As the allegations of a severe fine against some Turkish banks including Halkbank are being talked of before the Zarrab case, both the Central Bank of Iran and Turkey's Banking Regulation and Supervision Agency (BDDK) took some measures.
BDDK announced new regulations in the "merger, division, transfer of assets and exchange of bank shares" in the Official Gazette on November 16.
According to the regulation, a Turkish bank is granted the right to "transfer one or more parts of its assets to another bank without causing the dissolution of the bank". This regulation change was talked of as a measure against a possible fine against Halkbank, enabling Halbank to change its name.
Deputy Prime Minister Mehmet Şimşek on Monday denied claims that this meant Halkbank would be absorbed into another bank.
"There is no such thing. Turkey’s banking watchdog will make the necessary explanation,” Şimşek told reporters in Ankara, referring to the BDDK.
"There is no work to replace Halkbank. The latest regulations aren’t related to Halkbank. The regulations were done to comply with the new trade law," said Mehmet Ali Akben, the head of the BDDK.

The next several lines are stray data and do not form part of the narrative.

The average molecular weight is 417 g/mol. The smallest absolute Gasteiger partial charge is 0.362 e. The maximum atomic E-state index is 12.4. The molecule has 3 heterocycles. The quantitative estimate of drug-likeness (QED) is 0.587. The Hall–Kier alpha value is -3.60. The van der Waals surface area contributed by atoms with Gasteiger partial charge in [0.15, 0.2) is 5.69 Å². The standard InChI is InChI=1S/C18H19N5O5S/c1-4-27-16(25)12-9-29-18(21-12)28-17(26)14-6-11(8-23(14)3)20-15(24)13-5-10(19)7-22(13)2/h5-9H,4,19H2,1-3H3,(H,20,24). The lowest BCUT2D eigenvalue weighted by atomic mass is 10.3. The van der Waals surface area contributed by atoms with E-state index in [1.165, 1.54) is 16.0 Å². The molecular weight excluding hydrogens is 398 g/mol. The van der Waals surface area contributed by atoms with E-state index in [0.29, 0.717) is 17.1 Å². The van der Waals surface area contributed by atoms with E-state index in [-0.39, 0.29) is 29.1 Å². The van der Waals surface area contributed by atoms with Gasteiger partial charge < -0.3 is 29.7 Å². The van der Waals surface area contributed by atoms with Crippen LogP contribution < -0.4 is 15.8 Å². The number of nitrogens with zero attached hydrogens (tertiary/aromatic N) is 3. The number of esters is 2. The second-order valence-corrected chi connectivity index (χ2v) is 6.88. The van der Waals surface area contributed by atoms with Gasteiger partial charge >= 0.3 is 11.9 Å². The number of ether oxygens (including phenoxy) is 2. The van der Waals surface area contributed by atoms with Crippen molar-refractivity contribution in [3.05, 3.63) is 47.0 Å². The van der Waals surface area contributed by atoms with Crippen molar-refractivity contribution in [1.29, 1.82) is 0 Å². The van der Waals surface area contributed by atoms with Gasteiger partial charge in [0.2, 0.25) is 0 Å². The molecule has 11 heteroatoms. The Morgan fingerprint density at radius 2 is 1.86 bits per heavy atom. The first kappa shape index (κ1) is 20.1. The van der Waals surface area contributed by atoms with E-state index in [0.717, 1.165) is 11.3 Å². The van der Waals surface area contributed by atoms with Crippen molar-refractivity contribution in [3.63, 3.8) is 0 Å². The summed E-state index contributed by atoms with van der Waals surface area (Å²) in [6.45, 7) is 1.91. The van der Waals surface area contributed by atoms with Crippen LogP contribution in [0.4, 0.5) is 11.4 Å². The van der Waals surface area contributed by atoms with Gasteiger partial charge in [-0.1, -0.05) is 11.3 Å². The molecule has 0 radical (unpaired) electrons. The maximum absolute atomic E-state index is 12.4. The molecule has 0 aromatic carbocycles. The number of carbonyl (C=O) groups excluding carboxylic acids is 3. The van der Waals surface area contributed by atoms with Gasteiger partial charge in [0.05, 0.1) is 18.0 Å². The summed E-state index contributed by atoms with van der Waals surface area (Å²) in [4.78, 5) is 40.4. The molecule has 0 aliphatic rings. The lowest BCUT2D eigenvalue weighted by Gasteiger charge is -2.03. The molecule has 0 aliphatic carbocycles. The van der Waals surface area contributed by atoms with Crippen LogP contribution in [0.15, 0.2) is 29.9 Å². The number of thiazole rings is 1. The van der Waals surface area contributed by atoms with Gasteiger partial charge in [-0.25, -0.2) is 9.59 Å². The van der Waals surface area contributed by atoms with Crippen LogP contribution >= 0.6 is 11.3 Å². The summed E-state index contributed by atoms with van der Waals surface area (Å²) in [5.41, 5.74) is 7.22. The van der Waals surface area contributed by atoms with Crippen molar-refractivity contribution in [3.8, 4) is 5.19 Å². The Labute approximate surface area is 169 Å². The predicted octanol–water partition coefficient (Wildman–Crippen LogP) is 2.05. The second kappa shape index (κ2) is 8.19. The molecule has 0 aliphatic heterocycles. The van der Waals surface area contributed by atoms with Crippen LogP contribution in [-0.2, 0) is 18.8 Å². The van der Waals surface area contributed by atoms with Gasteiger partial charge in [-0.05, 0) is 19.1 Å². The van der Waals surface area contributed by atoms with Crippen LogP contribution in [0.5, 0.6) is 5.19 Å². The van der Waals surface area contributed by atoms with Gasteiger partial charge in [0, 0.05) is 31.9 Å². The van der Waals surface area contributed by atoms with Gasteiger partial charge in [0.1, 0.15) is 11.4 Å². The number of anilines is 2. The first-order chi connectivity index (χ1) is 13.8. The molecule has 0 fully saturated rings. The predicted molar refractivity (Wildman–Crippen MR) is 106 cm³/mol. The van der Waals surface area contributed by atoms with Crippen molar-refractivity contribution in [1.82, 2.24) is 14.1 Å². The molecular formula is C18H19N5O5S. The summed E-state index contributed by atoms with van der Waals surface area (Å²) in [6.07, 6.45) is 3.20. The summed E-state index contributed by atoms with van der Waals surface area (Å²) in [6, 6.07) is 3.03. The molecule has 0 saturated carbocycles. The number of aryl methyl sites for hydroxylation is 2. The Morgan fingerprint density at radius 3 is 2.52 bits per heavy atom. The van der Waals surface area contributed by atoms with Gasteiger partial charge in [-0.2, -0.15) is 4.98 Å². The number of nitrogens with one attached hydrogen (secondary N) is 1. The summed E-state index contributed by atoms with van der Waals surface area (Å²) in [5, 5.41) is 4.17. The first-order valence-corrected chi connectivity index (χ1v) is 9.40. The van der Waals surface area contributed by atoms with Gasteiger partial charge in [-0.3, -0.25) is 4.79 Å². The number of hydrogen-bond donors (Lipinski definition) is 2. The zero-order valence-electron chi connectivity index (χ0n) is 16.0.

Turkey's Deputy Prime Minister Bekir Bozdağ had commented on possible economic sanctions, saying that "Turkey is faced with a conspiracy". The shares of Halkbank fell dramatically as concerns over a severe fine against Halkbank increased.
The Iranian side has also made statements regarding the restored banking relations with Turkey.
The international relations manager of the Central Bank of Iran, Hussein Yakubi Miabder, said on November 21 that Iranian Central Bank resolved problems of bilateral banking relations with Turkey's Halkbank. Yakubi noted that Halkbank had been tough on especially two Iranian banks and the disputes had been resolved, adding that additional five Iranian banks had also made a request of financial relation with Turkish banks.
On June 21, a delegation from the Central Bank of Turkey met their Iranian counterparts in Tehran to discuss and resolve disputes of bilateral banking relations.
Iran-Turkey banking ties had been disturbed following the detention of Halkbank senior manager Mehmet Hakan Atilla's detention in the U.S in last March for violating sanctions on Iran. Atilla was accused of conspiring with Reza Zarrab to launder hundreds of millions of dollars on behalf of Iran.